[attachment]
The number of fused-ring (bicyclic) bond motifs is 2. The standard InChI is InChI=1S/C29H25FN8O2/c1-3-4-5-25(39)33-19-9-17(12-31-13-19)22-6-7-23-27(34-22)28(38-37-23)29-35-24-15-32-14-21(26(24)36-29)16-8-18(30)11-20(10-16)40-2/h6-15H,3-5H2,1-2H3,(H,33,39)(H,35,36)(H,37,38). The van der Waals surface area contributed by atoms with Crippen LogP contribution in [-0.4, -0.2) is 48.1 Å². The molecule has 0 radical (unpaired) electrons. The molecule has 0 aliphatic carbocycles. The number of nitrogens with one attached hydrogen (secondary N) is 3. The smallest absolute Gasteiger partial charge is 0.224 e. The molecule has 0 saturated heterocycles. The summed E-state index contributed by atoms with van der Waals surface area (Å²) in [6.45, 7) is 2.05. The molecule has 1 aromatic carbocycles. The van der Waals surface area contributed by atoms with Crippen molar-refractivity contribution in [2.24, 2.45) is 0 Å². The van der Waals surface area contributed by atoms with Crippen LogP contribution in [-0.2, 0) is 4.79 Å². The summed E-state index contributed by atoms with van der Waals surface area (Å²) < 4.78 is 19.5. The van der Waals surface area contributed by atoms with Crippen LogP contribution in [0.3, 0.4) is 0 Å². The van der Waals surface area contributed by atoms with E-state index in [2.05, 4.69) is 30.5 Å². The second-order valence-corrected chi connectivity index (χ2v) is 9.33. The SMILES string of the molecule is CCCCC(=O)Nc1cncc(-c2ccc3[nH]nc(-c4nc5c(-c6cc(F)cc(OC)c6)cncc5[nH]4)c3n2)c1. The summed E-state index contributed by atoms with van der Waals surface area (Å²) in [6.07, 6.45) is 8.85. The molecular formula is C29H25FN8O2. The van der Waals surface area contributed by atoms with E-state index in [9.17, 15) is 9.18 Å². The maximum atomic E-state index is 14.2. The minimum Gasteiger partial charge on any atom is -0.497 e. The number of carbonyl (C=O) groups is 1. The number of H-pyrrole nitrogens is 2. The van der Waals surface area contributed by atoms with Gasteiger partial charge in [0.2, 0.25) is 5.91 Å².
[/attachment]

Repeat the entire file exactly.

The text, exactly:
The number of fused-ring (bicyclic) bond motifs is 2. The standard InChI is InChI=1S/C29H25FN8O2/c1-3-4-5-25(39)33-19-9-17(12-31-13-19)22-6-7-23-27(34-22)28(38-37-23)29-35-24-15-32-14-21(26(24)36-29)16-8-18(30)11-20(10-16)40-2/h6-15H,3-5H2,1-2H3,(H,33,39)(H,35,36)(H,37,38). The van der Waals surface area contributed by atoms with Crippen LogP contribution in [-0.4, -0.2) is 48.1 Å². The molecule has 0 radical (unpaired) electrons. The molecule has 0 aliphatic carbocycles. The number of nitrogens with one attached hydrogen (secondary N) is 3. The smallest absolute Gasteiger partial charge is 0.224 e. The molecule has 0 saturated heterocycles. The summed E-state index contributed by atoms with van der Waals surface area (Å²) in [6.45, 7) is 2.05. The molecule has 1 aromatic carbocycles. The van der Waals surface area contributed by atoms with Crippen molar-refractivity contribution in [2.24, 2.45) is 0 Å². The van der Waals surface area contributed by atoms with Crippen LogP contribution in [-0.2, 0) is 4.79 Å². The summed E-state index contributed by atoms with van der Waals surface area (Å²) < 4.78 is 19.5. The van der Waals surface area contributed by atoms with Crippen LogP contribution in [0.3, 0.4) is 0 Å². The van der Waals surface area contributed by atoms with E-state index in [2.05, 4.69) is 30.5 Å². The second-order valence-corrected chi connectivity index (χ2v) is 9.33. The SMILES string of the molecule is CCCCC(=O)Nc1cncc(-c2ccc3[nH]nc(-c4nc5c(-c6cc(F)cc(OC)c6)cncc5[nH]4)c3n2)c1. The summed E-state index contributed by atoms with van der Waals surface area (Å²) in [6.07, 6.45) is 8.85. The molecular formula is C29H25FN8O2. The van der Waals surface area contributed by atoms with E-state index in [9.17, 15) is 9.18 Å². The maximum atomic E-state index is 14.2. The minimum Gasteiger partial charge on any atom is -0.497 e. The number of carbonyl (C=O) groups is 1. The number of H-pyrrole nitrogens is 2. The van der Waals surface area contributed by atoms with Gasteiger partial charge in [0.2, 0.25) is 5.91 Å².